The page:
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= the places where collective social innovation (cfr. Scenius) happens


Alex Steffen:

" [E]very community needs the space where people who do innovative, creative, risky, noble, worldchanging things get together and fuel each other's ardor. Meeting your allies -- shaking hands, sitting down and eating together, talking, laughing, getting to look one another in the eye, getting to know someone in all the rich, primate non-verbal ways which can only happen in actual physical proximity -- is powerful. Epicenters are tools." (http://www.worldchanging.com/archives/008160.html)


"Examples continue to come in. There's of course the aforementioned Aula, and London's the Hub. There's the215 Centre for Social Innovation in Toronto; Location1 and The Tank in New York; to a certain degree the Capitol Hill Arts Center in Seattle, Cafe van Kleef in Oakland and the Odeon in SF; perhaps the Forest in Edinburgh, as Jon believes. I bet the telecentros of Sao Paolo are pretty hopping, too." (links at http://www.worldchanging.com/archives//002067.html)


Alex Steffen:

"Kevin quite rightly points out that scenius is difficult, if not impossible, to create on demand, and the same is true of its epicenters. You can't just open a bar and expect collective genius to erupt. Artists can tell you that the same thing is true of any form of human creativity -- it just doesn't turn on like a tap. But artists can also tell you that while you can't command creativity and innovation, you can create a welcoming space for it and increase the likelihood that it will show up. It can't be commanded, but it can be courted.

The art of courting genius is one that people hoping to solve the world's big problems would do well to learn, because truly worldchanging solutions don't arrive steadily or predictably on schedules as deliverables for rational investment. No, truly worldchanging solutions tend to arrive in unruly clumps, in great non-linear spills of changed thinking.

This reality vexes today's philanthropists and social investors. For the past two decades, the trend in the practice of giving money intelligently in an effort to do good has been all about measurable outcomes and predictable returns on giving. This approach has had some benefit, driving social enterprises to leaner operations; but mostly it's been an abject failure. Indeed, as I wrote last summer, many social investors are finding that in trying to bring predictability to their work, they've become incredibly averse to risk, and that this fear of risky giving has left them almost completely incapable of finding and funding efforts that would create the conditions for the emergence of the kinds of innovation we most need.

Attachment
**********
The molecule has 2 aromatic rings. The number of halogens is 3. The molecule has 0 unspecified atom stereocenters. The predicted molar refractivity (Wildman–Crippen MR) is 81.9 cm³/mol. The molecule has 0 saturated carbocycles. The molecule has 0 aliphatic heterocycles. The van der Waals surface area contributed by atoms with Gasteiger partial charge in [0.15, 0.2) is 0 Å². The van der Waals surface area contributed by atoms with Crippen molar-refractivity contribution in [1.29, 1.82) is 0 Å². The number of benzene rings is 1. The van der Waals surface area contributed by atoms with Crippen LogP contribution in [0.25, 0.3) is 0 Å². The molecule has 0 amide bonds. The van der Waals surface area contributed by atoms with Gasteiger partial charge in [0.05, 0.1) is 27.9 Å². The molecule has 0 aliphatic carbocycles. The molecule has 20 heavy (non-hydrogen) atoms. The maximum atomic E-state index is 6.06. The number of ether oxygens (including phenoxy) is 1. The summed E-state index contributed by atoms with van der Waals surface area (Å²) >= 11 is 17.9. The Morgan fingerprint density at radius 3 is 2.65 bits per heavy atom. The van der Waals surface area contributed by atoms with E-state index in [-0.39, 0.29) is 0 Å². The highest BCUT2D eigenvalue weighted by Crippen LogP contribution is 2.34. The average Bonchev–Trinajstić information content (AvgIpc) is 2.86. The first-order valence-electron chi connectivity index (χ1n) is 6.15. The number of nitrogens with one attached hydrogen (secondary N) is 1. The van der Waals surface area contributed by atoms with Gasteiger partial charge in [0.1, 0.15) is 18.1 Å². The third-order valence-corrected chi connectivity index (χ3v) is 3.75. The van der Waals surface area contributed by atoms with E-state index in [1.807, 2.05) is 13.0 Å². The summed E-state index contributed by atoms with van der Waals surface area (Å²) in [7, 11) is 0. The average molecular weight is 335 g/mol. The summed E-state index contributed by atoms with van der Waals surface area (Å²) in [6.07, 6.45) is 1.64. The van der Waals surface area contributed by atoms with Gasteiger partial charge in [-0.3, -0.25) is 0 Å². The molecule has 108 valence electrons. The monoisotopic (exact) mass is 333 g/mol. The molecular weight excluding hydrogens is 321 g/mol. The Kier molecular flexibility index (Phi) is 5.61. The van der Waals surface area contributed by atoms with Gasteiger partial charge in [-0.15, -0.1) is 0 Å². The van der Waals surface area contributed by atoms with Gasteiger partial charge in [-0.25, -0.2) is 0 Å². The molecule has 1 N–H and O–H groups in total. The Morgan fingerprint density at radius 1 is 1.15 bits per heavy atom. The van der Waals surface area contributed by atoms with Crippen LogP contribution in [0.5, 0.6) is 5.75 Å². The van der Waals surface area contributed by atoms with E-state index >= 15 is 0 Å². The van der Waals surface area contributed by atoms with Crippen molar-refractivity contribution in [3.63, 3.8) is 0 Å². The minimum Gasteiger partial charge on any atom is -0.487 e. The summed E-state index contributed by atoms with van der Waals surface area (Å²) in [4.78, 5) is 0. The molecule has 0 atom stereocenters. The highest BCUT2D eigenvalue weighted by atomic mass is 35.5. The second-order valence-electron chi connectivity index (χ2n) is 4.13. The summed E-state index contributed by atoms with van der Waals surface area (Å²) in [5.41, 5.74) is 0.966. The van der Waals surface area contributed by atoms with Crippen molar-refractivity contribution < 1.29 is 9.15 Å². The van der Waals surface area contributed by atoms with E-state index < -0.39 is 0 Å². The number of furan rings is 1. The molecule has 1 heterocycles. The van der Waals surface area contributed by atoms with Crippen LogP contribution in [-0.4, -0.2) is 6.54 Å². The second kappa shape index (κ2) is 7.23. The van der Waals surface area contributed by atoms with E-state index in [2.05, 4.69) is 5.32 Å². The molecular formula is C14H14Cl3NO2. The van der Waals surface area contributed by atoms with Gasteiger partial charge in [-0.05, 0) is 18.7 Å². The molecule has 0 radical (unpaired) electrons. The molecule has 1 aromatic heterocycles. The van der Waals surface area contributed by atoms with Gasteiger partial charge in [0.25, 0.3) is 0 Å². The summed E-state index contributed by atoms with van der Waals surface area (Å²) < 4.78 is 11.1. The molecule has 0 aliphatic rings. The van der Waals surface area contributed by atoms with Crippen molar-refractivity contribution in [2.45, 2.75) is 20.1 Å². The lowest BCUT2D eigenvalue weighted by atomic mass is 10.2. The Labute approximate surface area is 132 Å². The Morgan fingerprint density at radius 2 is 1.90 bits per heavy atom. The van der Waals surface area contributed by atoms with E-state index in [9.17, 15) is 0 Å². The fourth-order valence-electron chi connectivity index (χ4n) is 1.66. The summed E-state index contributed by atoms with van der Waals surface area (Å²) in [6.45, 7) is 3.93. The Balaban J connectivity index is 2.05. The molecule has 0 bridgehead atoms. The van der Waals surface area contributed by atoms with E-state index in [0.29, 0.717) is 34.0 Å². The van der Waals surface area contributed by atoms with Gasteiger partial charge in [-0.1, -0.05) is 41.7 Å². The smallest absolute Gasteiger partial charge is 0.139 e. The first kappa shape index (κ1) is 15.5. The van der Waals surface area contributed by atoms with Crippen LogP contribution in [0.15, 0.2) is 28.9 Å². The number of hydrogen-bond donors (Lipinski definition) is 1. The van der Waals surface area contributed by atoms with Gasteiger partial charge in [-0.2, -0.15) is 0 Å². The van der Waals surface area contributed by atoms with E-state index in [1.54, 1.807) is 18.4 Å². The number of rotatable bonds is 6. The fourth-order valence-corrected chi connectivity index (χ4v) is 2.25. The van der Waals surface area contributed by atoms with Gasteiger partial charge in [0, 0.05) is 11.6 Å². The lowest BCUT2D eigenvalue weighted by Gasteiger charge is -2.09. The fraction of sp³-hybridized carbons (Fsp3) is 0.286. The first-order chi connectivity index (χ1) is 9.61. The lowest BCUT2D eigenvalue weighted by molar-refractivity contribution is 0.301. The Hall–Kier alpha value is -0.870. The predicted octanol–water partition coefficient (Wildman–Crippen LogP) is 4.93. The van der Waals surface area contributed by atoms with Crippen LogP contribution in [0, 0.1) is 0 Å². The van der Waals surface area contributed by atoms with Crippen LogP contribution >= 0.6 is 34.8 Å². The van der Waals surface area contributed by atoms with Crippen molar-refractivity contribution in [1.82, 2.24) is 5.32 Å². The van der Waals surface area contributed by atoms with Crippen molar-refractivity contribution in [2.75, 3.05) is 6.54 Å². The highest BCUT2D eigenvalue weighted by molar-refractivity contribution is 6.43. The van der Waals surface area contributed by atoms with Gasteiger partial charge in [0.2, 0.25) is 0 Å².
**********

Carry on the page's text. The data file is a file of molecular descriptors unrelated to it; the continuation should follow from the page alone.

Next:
(Worse yet is the trend towards half-assed citizen media and social networking approaches, projects based on the insane assumption that all that's needed to court collaborative creativity is a website and a good advertising campaign. This tendency to think that innovative collaboration comes free of cost, bubbling up out the Internet like spring water, betrays a poor understanding of the actual workings of either online collaboration or quality thinking. Most often, when these open/ citizen-media/ online-collaborative approaches work, it's because a core group in the project provides most of the important input, and usually curates most of the other participants' input into useful forms. So, frequently, funders' hopes that they can create transformation on the cheap actually just create a system that appears cheap because it externalizes the cost of expert participation onto the shoulders of others... and when their enthusiasm lags (or they need to get day jobs), the project falters or dies. The examples of failed peer-based social innovation efforts outnumber the successful cases by orders of magnitude.)

I suspect what we need is an exploding number of epicenters, independent and creative people and groups, and well-designed networks to support them -- things that set the conditions for a planetary explosion of new thinking. We need to prepare lots of welcoming spaces where genius can take roost. That's going to take some risk-oblivious, keenly perceptive, imaginative money.

But even more, I suspect it's going to take worldchangers understanding how valuable networked scenius is, and joining efforts to welcome it into their own lives and communities." (http://www.worldchanging.com/archives/008160.html)

More Information

  1. The concept of Scenius
  2. More on Epicenters at http://www.worldchanging.com/archives//002067.html